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Memory Management in the Cocoa Touch Framework

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This chapter introduces memory management basics for iOS programming.
This chapter is from the book

Understanding memory management in the Cocoa Touch framework is a major roadblock for newcomers. Unlike Objective-C on the Mac, Objective-C on iOS has no garbage collector. Thus, it is your responsibility to clean up after yourself.

Memory Management Basics

This book assumes you are coming from a C background, so the words "pointer," "allocate," and "deallocate" shouldn't scare you. If your memory is a little fuzzy, here's a review.

An iOS device has a limited amount of random access memory. Random access memory (RAM) is much faster to write to and read from than a hard drive, so when an application is executing, all of the memory it consumes is taken from RAM. When an operating system like iOS launches your application, it reserves a heaping pile of the system's unused RAM for your application. Notso-coincidentally, the memory reserved for your application is called the heap. The heap is your application's playground; it can do whatever it wants with it, and it won't affect the rest of the OS or any other application.

When your application creates an instance of a class, it goes to the giant heap of memory it was given and takes a little scoop. As your application runs, you create objects and start using more and more of the heap. Most objects are not permanently necessary, and when an object is no longer needed, the memory it was consuming should be returned to the heap. Then that memory can be reused for an object you create later.

This dynamic use, return, and reuse of memory requires proper management. Two major problems occur when memory is not managed properly:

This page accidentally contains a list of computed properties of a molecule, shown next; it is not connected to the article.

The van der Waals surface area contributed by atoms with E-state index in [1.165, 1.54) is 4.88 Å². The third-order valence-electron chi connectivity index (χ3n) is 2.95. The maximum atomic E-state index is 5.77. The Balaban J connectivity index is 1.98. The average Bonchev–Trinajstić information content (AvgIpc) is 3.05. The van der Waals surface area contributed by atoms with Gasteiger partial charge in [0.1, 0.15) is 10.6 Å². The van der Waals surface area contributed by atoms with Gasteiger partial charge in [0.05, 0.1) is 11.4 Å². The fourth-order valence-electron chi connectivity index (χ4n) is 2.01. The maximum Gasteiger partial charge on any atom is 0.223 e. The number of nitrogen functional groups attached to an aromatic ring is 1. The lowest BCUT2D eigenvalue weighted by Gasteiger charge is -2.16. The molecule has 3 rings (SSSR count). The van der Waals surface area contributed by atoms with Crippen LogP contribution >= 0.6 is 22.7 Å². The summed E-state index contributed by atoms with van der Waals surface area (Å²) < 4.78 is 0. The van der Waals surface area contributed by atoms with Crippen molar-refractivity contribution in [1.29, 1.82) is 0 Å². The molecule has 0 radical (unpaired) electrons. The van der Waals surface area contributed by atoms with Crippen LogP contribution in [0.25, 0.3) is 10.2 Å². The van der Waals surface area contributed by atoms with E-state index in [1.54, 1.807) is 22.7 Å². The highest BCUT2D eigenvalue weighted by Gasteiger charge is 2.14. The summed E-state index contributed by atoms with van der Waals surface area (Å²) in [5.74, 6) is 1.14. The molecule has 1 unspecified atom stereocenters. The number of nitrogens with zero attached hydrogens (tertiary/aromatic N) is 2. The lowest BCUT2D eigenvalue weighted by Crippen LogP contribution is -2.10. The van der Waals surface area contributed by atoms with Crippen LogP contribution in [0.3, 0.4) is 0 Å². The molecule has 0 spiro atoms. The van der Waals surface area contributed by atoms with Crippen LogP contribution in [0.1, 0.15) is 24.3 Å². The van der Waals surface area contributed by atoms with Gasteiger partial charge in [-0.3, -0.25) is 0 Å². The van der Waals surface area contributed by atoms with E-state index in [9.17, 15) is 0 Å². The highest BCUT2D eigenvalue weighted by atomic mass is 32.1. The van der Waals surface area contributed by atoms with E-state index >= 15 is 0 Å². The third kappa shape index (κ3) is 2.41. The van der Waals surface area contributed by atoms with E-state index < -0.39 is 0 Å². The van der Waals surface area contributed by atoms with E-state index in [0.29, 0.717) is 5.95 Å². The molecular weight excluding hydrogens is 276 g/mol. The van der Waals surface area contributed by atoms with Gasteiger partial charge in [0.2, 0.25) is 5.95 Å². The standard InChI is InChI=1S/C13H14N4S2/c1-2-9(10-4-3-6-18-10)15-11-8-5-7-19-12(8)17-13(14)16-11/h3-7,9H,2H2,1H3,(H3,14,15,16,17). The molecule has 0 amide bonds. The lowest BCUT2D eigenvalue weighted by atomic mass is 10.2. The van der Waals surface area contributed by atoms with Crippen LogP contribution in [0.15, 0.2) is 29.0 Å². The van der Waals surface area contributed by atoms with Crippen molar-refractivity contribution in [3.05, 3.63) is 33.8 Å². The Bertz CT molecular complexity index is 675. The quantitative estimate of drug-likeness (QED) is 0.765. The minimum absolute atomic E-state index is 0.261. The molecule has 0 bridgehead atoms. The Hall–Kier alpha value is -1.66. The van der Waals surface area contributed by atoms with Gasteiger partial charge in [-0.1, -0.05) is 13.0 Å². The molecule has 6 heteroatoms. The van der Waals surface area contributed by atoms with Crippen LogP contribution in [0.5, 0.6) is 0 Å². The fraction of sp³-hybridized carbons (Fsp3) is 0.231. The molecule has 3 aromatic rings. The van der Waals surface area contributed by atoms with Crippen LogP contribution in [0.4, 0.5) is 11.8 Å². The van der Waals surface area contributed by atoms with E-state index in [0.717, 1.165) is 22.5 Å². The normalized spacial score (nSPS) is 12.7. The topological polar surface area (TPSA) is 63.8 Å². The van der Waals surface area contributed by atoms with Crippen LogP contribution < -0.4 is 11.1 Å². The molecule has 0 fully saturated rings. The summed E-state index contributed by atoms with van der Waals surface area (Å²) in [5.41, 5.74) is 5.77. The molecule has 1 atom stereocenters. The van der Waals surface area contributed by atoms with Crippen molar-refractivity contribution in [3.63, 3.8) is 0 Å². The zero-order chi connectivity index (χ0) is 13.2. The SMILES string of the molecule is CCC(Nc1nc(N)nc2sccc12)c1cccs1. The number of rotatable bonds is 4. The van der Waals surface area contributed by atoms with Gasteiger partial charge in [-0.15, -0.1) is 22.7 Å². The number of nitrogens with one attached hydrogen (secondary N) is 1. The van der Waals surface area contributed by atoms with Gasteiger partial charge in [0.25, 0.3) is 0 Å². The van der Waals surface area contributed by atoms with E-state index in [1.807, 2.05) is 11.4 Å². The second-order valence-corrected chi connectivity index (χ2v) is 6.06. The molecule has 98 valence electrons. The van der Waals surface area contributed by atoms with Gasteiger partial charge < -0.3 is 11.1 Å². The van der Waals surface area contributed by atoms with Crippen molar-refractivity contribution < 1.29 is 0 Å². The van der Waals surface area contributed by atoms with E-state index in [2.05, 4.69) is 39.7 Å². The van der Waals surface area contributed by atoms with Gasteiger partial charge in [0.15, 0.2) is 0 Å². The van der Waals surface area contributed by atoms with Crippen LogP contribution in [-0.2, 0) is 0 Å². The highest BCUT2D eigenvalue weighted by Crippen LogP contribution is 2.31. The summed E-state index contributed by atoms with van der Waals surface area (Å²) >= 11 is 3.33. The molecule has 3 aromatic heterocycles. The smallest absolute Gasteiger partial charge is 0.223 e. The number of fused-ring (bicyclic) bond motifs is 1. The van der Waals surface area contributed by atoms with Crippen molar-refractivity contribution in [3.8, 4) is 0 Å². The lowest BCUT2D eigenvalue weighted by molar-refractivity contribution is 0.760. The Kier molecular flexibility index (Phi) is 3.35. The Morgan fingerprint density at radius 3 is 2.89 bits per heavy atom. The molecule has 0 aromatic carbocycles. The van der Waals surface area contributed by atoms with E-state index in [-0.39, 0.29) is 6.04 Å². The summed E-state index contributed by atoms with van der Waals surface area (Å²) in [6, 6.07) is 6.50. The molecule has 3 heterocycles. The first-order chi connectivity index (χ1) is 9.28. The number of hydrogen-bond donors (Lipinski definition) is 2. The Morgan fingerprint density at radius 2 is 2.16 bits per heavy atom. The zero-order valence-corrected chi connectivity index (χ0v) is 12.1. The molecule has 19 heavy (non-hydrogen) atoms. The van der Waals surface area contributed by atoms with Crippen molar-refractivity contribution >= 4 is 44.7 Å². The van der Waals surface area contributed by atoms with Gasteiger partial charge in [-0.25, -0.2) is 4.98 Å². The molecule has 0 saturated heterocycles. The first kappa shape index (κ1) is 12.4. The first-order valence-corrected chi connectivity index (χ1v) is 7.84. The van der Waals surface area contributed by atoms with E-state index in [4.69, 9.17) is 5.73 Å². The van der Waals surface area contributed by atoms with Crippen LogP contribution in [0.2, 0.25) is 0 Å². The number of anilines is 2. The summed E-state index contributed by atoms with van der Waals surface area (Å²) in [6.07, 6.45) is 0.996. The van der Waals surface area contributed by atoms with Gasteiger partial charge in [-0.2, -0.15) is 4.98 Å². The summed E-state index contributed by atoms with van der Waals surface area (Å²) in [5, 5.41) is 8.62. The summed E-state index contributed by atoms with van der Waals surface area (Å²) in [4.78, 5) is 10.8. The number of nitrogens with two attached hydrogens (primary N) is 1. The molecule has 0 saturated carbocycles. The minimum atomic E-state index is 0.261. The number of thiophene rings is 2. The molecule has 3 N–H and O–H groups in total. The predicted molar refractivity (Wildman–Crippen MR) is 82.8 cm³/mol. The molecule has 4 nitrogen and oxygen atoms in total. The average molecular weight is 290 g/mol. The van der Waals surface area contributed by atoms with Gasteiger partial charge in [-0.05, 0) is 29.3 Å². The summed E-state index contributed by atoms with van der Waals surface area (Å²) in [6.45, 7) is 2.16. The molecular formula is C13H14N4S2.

premature deallocation

A chunk of memory is returned to the heap before a part of the program is finished using it.

memory leak

A chunk of memory is no longer needed by any part of a program, but it is not freed up to be used for something else.

Managing memory in C

In the C programming language, you explicitly ask the heap for a certain number of bytes. This is called allocation, and it is the first stage of the heap life cycle shown in Figure 3.1. To allocate memory, you use a function like malloc. If you want 100 bytes from the heap, you do something like this:

void function(void)
{
    char *buffer = malloc(100);
}
Figure 3.1

Figure 3.1 Heap allocation life cycle

You then have 100 bytes with which you can perform a task like writing a string to these bytes and then printing that string (which requires reading from those bytes). The location of the first of the 100 bytes is stored in the pointer buffer. You use this pointer to access the 100 bytes (Figure 3.1).

When you don't need those bytes anymore, you give them back to the heap by using the free function. This is called deallocation.

void function(void)
{
    char *buffer = malloc(100);

    // Do something with buffer

    free(buffer);
}

Calling free returns the 100 bytes (starting at the address stored in buffer) to the heap. If another malloc function is executed, any of these 100 bytes is fair game to be returned. Those bytes could be divvied up into smaller sections, or they could become part of a larger allocation. Because you don't know what will become of those bytes when they are returned to the heap, it isn't safe to access them through the buffer pointer anymore.

Managing memory with objects

Even though at the base level an object is also a certain number of bytes allocated from the heap, you never explicitly call malloc or free with objects.

Every class knows how many bytes of memory it needs to allocate for an instance. When you create an instance of a class by sending it the alloc message, the correct number of bytes is allocated from the heap. Like with malloc, you are returned a pointer to this memory. However, when using Objective-C, we think in terms of objects rather than raw memory. While our pointer still points to a spot in memory, we don't need to know the details of that memory; we just know we have an object.

Of course, once you allocate memory, you need a way to return it. Every object implements the method dealloc. When an object receives this message, it returns its memory to the heap.

So, malloc is replaced with the class method alloc, and the function free is replaced with the instance method dealloc. However, you never explicitly send a dealloc message to an object; an object is responsible for sending dealloc to itself. That begs the question: if an object is in charge of destroying itself, how does it know when it is safe and right to do so? This is where reference counting comes into play.

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